Rays rally late, but fall short in Fenway finale
BOSTON -- Even the Rays' Patriots' Day mojo wore off in the midst of the team's current tailspin.
Boston took a 3-2 win over Tampa Bay on Monday at Fenway Park with 37,449 watching on Jackie Robinson Day, which turned into a notorious day given the explosion that took place near the finish line of the Boston Marathon shortly after the game concluded.
After the media left the Rays' clubhouse, the team dressed prior to heading for Baltimore while monitoring the news about the tragedy that occurred within walking distance of Fenway Park.
Rays ace David Price expressed his concern on Twitter with this message: "I hope everyone that was at the marathon is OK ...very scary that stuff like that happens ... please keep them in your prayers."
Outfielder Sam Fuld also tweeted with the following: "Hope everyone is okay at the marathon. Scary."
Entering Monday's contest, the Rays had never lost against the Red Sox in three games taking place on Patriots' Day.
"We had a chance there," Rays manager Joe Maddon said. "All good things must come to an end at some point. Hopefully they'll invite us back next year and we can get back to our winning ways."
Tampa Bay is now 1-5 on the current three-city road trip after suffering its third consecutive defeat while falling to 4-8 on the season.
After Tampa Bay scored a run in the the top of the ninth to tie the score at 2, Dustin Pedroia drew a one-out walk from Joel Peralta in the bottom half of the inning to start the Boston rally.
Mike Napoli followed with a double off the Green Monster to give the Red Sox the walk-off win.
Peralta tipped his cap to Napoli for how the slugger handled his splitter.
"He reached for it," Peralta said. "It was down and away in the corner, where I wanted it. He got it, you know. Good for him. It was a good pitch."
Initially it appeared that the Rays had a chance to get Pedroia at the plate. In order to do so, left fielder Matt Joyce would have needed to make a flawless play. That did not happen.
"Obviously the ball was going to be off the wall, so I tried to take the best angle to it," Joyce said. "It's just one of those things where you kind of rush and can't get it out of your glove as fast as you want. When that tends to happen, you try to force the issue and the throw goes a little high. It's tough for that to happen in that circumstance. Especially with the way things have been going. It [stinks], but we have another game tomorrow and we have to have a short-term memory."
Boston got busy shortly after the 11:05 a.m. ET start. Jacoby Ellsbury tripled off Jeremy Hellickson to start the Boston first, and scored when Shane Victorino grounded to second to put the Red Sox up, 1-0.
Evan Longoria answered in the fourth when he hit his first home run of the season, a solo shot with two outs off Ryan Dempster that tied the score at 1.
Longoria's home run ended a drought of 219 Rays at-bats without a home run since Kelly Johnson homered in the Rays' fifth game of the season, a drought that lasted eight days, 15 hours and 23 minutes.
Jarrod Saltalamacchia put the Red Sox back on top when he led off the fifth with a solo home run to right off Hellickson.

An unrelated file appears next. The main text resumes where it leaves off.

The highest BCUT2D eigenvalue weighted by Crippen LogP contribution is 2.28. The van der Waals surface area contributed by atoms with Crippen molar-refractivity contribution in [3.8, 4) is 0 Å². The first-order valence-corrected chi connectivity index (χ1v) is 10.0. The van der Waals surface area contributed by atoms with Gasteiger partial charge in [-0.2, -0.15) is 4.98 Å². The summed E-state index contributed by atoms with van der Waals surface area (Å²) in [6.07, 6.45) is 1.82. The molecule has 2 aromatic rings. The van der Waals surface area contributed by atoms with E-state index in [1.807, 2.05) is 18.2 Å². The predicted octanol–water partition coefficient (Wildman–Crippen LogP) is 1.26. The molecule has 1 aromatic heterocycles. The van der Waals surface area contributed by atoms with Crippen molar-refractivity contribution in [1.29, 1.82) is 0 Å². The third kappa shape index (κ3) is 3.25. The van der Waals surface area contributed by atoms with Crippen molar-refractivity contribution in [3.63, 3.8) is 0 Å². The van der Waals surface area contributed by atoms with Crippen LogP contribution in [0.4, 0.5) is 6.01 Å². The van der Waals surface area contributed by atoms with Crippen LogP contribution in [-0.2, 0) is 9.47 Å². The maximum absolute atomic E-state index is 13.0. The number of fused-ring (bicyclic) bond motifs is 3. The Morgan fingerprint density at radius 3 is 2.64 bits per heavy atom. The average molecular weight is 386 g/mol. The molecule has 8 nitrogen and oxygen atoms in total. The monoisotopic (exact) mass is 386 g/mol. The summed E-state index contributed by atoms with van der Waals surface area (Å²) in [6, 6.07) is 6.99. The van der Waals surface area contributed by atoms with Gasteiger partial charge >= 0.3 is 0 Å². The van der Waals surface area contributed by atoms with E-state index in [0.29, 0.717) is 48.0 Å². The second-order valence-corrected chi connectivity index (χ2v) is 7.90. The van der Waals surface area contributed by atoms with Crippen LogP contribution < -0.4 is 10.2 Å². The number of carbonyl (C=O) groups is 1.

Tampa Bay threatened in the sixth with two outs and runners at the corners when Longoria hit a shot through the middle that Stephen Drew dove for and caught. The Red Sox shortstop got to his feet and fired a strike to first. First-base umpire Angel Hernandez called Longoria out, prompting Longoria to slam his helmet on the ground.
Though replays validated that Longoria had indeed been safe, the Rays' rally failed to yield any runs.
Desmond Jennings started a ninth-inning rally for the Rays with a leadoff single off Andrew Bailey before stealing second. Ben Zobrist followed with a single to left that drove home Jennings with the tying run. Zobrist moved to second on the throw to the plate.
Zobrist's hit ended a streak in which the Rays had gone 0-for-24 with runners in scoring position.
Unfortunately for the Rays, Longoria struck out while trying to check his swing for the first out, Joyce struck out looking and Ryan Roberts popped out to second to end the threat.
"In the ninth there, I had another opportunity to move Zo, get him over to third and give the next guy a chance with a runner at third and less than two outs," Longoria said. "Even I need to be able to do that if I'm not going to come up and hit a home run or get a base hit. At the very least, I have to be able to move those guys and give the next guy in line a chance."
Red Sox manager John Farrell pointed to Bailey's work after blowing the save as the key to the Red Sox win.
"Bailey does a great job of shutting it off right there to keep it tied, and much like we've seen in a number of games already in the early part of the season, we continue to grind away," Farrell said. "Mike gets a breaking ball up in the zone and Pedey, who has such a feel on the basepaths, there was no hesitation on his part, scores from first on a double."
Maddon has preached about the dangers of falling too far behind in the American League East given the depth of the division.
"I mean, I don't like it right now," Maddon said. "Even four games back right now is not very fun. But I'm not overly concerned. … Being at the bottom of the whole group is not fun. But I do have confidence we'll be able to dig our way out of it."